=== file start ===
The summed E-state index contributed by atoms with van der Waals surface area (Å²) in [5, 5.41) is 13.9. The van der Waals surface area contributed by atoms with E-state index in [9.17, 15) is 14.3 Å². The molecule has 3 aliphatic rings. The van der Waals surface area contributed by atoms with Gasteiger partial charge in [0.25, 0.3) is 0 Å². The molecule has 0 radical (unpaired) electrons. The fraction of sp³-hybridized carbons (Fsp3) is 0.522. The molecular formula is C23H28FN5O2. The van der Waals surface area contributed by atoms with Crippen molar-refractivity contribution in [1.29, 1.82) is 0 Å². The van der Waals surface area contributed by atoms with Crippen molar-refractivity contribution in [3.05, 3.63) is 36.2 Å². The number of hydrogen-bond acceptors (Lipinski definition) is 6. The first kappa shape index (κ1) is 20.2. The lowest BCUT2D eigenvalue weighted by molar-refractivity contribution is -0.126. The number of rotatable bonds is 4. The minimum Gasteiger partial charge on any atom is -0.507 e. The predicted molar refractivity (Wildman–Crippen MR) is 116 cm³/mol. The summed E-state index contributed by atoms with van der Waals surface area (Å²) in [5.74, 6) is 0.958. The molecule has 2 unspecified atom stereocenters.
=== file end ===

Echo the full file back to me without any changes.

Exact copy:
The summed E-state index contributed by atoms with van der Waals surface area (Å²) in [5, 5.41) is 13.9. The van der Waals surface area contributed by atoms with E-state index in [9.17, 15) is 14.3 Å². The molecule has 3 aliphatic rings. The van der Waals surface area contributed by atoms with Gasteiger partial charge in [0.25, 0.3) is 0 Å². The molecule has 0 radical (unpaired) electrons. The fraction of sp³-hybridized carbons (Fsp3) is 0.522. The molecular formula is C23H28FN5O2. The van der Waals surface area contributed by atoms with Crippen molar-refractivity contribution in [1.29, 1.82) is 0 Å². The van der Waals surface area contributed by atoms with Crippen molar-refractivity contribution in [3.05, 3.63) is 36.2 Å². The number of hydrogen-bond acceptors (Lipinski definition) is 6. The first kappa shape index (κ1) is 20.2. The lowest BCUT2D eigenvalue weighted by molar-refractivity contribution is -0.126. The number of rotatable bonds is 4. The minimum Gasteiger partial charge on any atom is -0.507 e. The predicted molar refractivity (Wildman–Crippen MR) is 116 cm³/mol. The summed E-state index contributed by atoms with van der Waals surface area (Å²) in [5.74, 6) is 0.958. The molecule has 2 unspecified atom stereocenters.